Send orphaned grizzly cubs back into wild, 73 bear advocates tell province in open letter

A group of scientists and animal advocates wants the Alberta government to rehabilitate three orphaned grizzly cubs rather than allow them to be sent to zoos.

Calgary Zoo caring for 3 cubs since mother killed by hunter

The Calgary Zoo said in early May it had taken in three orphaned grizzly cubs until a permanent home can be found for them. (Calgary Zoo)

A group of scientists and animal advocates wants the Alberta government to rehabilitate three orphaned grizzly cubs rather than allow them to be sent to zoos.

In an open letter to the government, the group expresses concerns about the cubs, whose mother was shot by a hunter in southwestern Alberta earlier this month.

"Our group respectfully requests that Alberta Fish and Wildlife consider rehabilitating and releasing these cubs into the Alberta wilderness to boost the province's grizzly bear population rather than condemning these bears to long-term captive care," says the letter.

It was signed by 73 scientists, educators and conservationists from Alberta, British Columbia and outside Canada. 

The young bruins are being cared for at the Calgary Zoo. Advocates say zoo officials intend to seek permanent homes for the cubs at other facilities across North America.

The letter says Alberta is ignoring its grizzly population.

It says grizzlies have been a threatened species in the province since 2010, and rehabilitation and release into the wild is the most humane solution for the cubs.

The group says the bears should be sent to the Northern Lights Wildlife Shelter in Smithers, B.C., which it says has successfully raised and released 25 grizzly cubs since 2007.

"Once successfully reared and capable of surviving in the wild on their own, the cubs would be released back into an appropriate area with as little human development as possible," the letter says.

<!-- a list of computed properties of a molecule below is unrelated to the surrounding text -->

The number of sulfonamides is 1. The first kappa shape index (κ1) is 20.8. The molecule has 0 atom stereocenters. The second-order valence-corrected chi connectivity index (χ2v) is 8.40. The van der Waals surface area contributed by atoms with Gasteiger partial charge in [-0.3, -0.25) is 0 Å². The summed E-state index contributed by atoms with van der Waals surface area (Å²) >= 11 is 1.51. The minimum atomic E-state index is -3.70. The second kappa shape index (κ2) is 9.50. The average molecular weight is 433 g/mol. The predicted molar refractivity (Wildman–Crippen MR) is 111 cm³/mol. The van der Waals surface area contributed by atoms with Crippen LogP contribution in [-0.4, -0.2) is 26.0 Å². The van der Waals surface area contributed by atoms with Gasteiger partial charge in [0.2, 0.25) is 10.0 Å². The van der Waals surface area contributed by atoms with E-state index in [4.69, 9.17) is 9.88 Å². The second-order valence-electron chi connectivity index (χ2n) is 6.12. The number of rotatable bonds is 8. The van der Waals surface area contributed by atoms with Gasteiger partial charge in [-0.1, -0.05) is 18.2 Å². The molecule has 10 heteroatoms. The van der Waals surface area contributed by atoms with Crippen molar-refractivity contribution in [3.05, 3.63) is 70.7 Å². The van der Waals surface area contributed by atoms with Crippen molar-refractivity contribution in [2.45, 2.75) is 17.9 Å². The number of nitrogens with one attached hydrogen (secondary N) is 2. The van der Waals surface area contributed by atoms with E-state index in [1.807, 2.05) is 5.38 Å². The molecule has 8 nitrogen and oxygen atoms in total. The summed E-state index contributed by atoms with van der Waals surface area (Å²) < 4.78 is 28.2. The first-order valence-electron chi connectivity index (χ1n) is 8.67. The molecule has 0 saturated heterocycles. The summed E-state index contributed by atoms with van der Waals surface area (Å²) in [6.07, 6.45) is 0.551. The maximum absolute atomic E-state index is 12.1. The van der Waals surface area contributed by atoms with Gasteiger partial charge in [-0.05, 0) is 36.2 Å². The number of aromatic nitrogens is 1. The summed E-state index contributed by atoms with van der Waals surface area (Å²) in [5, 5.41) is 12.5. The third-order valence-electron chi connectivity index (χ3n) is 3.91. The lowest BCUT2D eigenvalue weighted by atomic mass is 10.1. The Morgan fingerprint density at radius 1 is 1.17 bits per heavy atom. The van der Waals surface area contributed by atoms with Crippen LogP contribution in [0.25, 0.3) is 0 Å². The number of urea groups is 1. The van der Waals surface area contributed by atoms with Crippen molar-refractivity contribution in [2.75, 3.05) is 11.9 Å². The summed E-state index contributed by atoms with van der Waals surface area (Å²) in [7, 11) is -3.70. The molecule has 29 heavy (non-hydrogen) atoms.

"Our group believes that rehabilitating these three orphaned cubs is a critical first step in revamping Alberta's commitment to grizzly bear conservation and recovery."

Grizzly bear specialist Reno Sommerhalder, one of the letter's signatories, told CBC News that he believes the cubs still have a good chance of surviving as wild animals.

"At this age, when they are spring cubs, they are still little fur bundles, basically, They can still be bent, and I am pretty sure that they have a very very good chance of a life in the wild," he said.

But the province says evidence about the success of grizzly rehabilitation or the safety risks associated with it is inconclusive.

"To our knowledge, no other jurisdiction in North America currently allows grizzly rehabilitation. Grizzlies are different than black bears because they often stay longer with their mothers, meaning they take longer to learn the ropes in terms of foraging and hunting," said Alberta Environment and Parks spokesperson John Muir.

"This means they need to be in rehabilitation longer than black bears in order to survive in the wild. This causes safety concerns because the longer a bear is in rehabilitation, the higher the risk of habituation and aggression when the bear is released."

The group of bear advocates is urging Alberta to update a draft 2016 recovery plan for Alberta's grizzly population, noting the last plan covering habitat security and other bear protection issues expired seven years ago.

When it announced earlier this month that it was caring for the cubs, the Calgary Zoo said the bears would not have survived without human intervention.

"We strongly believe that science and animal welfare best practices support these orphaned grizzly cubs going to an appropriate zoo," said the zoo in reply to a comment on Facebook suggesting the bears be returned to the wild.

With files from CBC Calgary


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